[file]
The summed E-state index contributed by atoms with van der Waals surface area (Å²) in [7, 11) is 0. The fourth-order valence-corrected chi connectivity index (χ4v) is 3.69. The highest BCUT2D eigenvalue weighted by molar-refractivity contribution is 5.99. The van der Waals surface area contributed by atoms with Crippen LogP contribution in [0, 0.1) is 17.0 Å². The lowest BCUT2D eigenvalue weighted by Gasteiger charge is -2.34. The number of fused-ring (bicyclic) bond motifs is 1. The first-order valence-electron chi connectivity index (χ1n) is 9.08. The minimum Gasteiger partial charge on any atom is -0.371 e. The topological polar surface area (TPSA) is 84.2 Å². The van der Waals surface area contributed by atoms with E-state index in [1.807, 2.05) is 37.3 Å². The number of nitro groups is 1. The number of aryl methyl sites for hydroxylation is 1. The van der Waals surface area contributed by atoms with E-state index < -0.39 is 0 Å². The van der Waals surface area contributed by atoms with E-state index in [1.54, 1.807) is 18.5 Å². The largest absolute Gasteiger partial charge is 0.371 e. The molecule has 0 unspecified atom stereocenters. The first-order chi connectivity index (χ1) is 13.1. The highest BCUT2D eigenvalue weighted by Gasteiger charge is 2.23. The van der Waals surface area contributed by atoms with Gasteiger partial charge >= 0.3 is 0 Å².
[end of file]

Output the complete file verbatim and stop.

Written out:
The summed E-state index contributed by atoms with van der Waals surface area (Å²) in [7, 11) is 0. The fourth-order valence-corrected chi connectivity index (χ4v) is 3.69. The highest BCUT2D eigenvalue weighted by molar-refractivity contribution is 5.99. The van der Waals surface area contributed by atoms with Crippen LogP contribution in [0, 0.1) is 17.0 Å². The lowest BCUT2D eigenvalue weighted by Gasteiger charge is -2.34. The number of fused-ring (bicyclic) bond motifs is 1. The first-order valence-electron chi connectivity index (χ1n) is 9.08. The minimum Gasteiger partial charge on any atom is -0.371 e. The topological polar surface area (TPSA) is 84.2 Å². The van der Waals surface area contributed by atoms with E-state index in [1.807, 2.05) is 37.3 Å². The number of nitro groups is 1. The number of aryl methyl sites for hydroxylation is 1. The van der Waals surface area contributed by atoms with E-state index < -0.39 is 0 Å². The van der Waals surface area contributed by atoms with E-state index in [1.54, 1.807) is 18.5 Å². The largest absolute Gasteiger partial charge is 0.371 e. The molecule has 0 unspecified atom stereocenters. The first-order chi connectivity index (χ1) is 13.1. The highest BCUT2D eigenvalue weighted by Gasteiger charge is 2.23. The van der Waals surface area contributed by atoms with Gasteiger partial charge >= 0.3 is 0 Å².